Mediocre College Teams That Provided A Cornucopia of Draft Picks


College football fans won’t soon forget the legendary exploits of the 2014 Washington Huskies. With three players selected in the first round of the 2015 NFL Draft, all on the defensive side of the ball, it’s clear the Seahawks’ Legion of Boom wasn’t the only unit making history in Seattle last fall.

Why, the Washington defense was so dominant that in one game it was able to limit FCS Eastern Washington to a mere 52 points. Wait, a… what’s that again? 52 points?!? In one game? And they played in a thing called the Cactus Bowl to finish the season? And didn’t win it?

How did this team get three guys drafted in the first round again?

Lest you think we are picking on the Huskies — OK, so we are — Washington was far from being the only mediocre college football team last season able to produce an unusual amount of perceived NFL talent relative to its 8-6 record.

The Florida Gators, your 2014 Birmingham Bowl champions, had eight players taken in this year’s draft. Granted, Florida’s talent was clearly greater than its 7-5 record would indicate, which helps explain coach Will Muschamp’s resignation.

Even more befuddling than Florida is Miami, which produced seven draft picks despite going 6-7 (3-5 ACC). The Hurricanes who were drafted, such as Ereck Flowers, Phillip Dorsett, Denzel Perryman and Duke Johnson, all have very legitimate shots at making it big in the NFL. Despite his underwhelming job of utilizing their talents, coach Al Golden will be back for a fifth season next year.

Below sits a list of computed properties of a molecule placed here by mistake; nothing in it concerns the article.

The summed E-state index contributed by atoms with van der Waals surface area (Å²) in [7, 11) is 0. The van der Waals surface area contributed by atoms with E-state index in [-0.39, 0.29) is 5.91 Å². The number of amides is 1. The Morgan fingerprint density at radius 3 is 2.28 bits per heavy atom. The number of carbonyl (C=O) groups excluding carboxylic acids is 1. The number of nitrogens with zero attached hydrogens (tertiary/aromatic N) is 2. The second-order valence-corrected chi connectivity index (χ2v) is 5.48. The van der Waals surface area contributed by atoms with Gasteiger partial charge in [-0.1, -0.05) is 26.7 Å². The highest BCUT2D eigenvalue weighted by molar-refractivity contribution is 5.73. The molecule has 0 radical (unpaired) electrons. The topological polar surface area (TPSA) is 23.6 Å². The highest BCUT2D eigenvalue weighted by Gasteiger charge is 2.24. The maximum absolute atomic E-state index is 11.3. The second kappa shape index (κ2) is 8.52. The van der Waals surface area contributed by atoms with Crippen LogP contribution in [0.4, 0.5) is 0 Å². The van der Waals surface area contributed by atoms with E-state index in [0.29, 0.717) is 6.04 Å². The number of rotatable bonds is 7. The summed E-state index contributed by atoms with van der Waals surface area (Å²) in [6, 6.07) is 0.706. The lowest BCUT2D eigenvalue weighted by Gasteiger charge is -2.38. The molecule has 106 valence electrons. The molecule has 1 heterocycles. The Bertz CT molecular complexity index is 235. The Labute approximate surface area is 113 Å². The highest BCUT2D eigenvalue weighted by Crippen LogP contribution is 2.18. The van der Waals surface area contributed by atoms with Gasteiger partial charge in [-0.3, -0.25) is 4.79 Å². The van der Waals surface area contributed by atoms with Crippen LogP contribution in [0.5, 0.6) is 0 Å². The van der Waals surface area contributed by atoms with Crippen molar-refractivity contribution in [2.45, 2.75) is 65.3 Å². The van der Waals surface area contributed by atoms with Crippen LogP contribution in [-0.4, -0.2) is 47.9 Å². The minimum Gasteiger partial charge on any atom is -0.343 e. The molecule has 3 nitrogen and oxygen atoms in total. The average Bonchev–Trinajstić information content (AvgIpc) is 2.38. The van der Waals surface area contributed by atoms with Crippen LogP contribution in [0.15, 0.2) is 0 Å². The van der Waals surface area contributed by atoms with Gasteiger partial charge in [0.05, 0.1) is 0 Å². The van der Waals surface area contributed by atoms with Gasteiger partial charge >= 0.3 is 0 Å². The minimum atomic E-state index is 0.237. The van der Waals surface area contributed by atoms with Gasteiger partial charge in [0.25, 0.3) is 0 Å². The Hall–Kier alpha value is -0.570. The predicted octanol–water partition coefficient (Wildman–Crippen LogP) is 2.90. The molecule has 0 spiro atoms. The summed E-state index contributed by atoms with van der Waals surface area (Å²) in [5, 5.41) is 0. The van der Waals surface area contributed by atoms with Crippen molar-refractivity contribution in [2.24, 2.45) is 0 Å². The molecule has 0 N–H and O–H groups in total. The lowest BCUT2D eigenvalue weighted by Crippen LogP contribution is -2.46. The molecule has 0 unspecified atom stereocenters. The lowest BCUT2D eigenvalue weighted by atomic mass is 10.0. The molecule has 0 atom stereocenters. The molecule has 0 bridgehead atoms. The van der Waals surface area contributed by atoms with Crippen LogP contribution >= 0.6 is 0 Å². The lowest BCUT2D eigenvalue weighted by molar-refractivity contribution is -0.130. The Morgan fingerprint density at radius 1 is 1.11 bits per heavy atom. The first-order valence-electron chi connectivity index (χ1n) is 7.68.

Golden has proven himself to be a master recruiter in the past — the man won at Temple, for goodness sake. But his greatest success came at a level where his ability to draw in talent could trump any deficiencies he has in game management. Success is tougher to find against a more level playing field in the ACC — the differences in talent are narrower, putting a greater importance on coaching ability.

Perhaps it speaks to the wacky nature of college football, or how much things change from the end of the season up until the draft, or that sometimes talent exceeds its coaching, but Florida and Miami both produced more draftees than the teams that actually played for the national title. Ohio State and Oregon had five players taken each.

We may not know why these mediocre teams produced so much NFL talent for a few years. Did scouts overestimate the ability of these players? Were their coaches unable to properly utilize them? Or did most of their teammates just stink?

For the time being, it’s a head scratcher that teams flirting with .500 were able to churn out this many draftees. But someday, once we’ve seen them all perform at the NFL level, we will be able to say exactly why that’s the case.

About Alex Hickey

Alex Hickey

Alex Hickey can vividly recall most significant NFL events going back to Walter Payton's final game in 1987, including the ones that didn't make him cry. Since 2008, his full-time job has been covering college football, specifically McNeese State, for the Lake Charles (La.) American Press. Free time is spent informing, amusing or annoying you for Football Insiders.